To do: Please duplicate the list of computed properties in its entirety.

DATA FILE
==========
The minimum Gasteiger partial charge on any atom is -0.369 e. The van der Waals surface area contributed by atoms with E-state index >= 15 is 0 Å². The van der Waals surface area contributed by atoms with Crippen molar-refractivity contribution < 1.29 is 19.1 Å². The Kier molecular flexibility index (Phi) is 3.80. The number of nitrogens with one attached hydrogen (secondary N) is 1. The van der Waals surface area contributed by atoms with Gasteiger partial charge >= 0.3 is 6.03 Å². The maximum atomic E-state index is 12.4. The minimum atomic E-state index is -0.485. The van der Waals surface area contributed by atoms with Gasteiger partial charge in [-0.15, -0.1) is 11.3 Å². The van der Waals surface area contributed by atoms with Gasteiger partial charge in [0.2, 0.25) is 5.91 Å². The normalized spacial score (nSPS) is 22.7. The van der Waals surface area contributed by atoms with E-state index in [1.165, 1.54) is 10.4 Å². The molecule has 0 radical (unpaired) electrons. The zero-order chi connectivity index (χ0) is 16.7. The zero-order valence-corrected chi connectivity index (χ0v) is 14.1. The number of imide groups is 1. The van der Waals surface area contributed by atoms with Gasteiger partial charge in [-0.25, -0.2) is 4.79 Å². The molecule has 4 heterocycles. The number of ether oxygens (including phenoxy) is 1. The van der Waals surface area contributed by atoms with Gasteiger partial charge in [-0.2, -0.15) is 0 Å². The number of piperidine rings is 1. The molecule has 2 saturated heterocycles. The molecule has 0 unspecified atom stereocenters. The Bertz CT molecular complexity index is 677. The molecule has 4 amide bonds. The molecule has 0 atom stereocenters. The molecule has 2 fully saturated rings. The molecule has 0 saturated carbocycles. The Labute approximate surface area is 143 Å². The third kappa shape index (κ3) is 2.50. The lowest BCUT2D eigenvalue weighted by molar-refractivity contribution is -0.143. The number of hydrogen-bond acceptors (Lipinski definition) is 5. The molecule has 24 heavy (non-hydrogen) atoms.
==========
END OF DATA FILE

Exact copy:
The minimum Gasteiger partial charge on any atom is -0.369 e. The van der Waals surface area contributed by atoms with E-state index >= 15 is 0 Å². The van der Waals surface area contributed by atoms with Crippen molar-refractivity contribution < 1.29 is 19.1 Å². The Kier molecular flexibility index (Phi) is 3.80. The number of nitrogens with one attached hydrogen (secondary N) is 1. The van der Waals surface area contributed by atoms with Gasteiger partial charge >= 0.3 is 6.03 Å². The maximum atomic E-state index is 12.4. The minimum atomic E-state index is -0.485. The van der Waals surface area contributed by atoms with Gasteiger partial charge in [-0.15, -0.1) is 11.3 Å². The van der Waals surface area contributed by atoms with Gasteiger partial charge in [0.2, 0.25) is 5.91 Å². The normalized spacial score (nSPS) is 22.7. The van der Waals surface area contributed by atoms with E-state index in [1.165, 1.54) is 10.4 Å². The molecule has 0 radical (unpaired) electrons. The zero-order chi connectivity index (χ0) is 16.7. The zero-order valence-corrected chi connectivity index (χ0v) is 14.1. The number of imide groups is 1. The van der Waals surface area contributed by atoms with Gasteiger partial charge in [-0.25, -0.2) is 4.79 Å². The molecule has 4 heterocycles. The number of ether oxygens (including phenoxy) is 1. The van der Waals surface area contributed by atoms with Gasteiger partial charge in [-0.2, -0.15) is 0 Å². The number of piperidine rings is 1. The molecule has 2 saturated heterocycles. The molecule has 0 unspecified atom stereocenters. The Bertz CT molecular complexity index is 677. The molecule has 4 amide bonds. The molecule has 0 atom stereocenters. The molecule has 2 fully saturated rings. The molecule has 0 saturated carbocycles. The Labute approximate surface area is 143 Å². The third kappa shape index (κ3) is 2.50. The lowest BCUT2D eigenvalue weighted by molar-refractivity contribution is -0.143. The number of hydrogen-bond acceptors (Lipinski definition) is 5. The molecule has 24 heavy (non-hydrogen) atoms.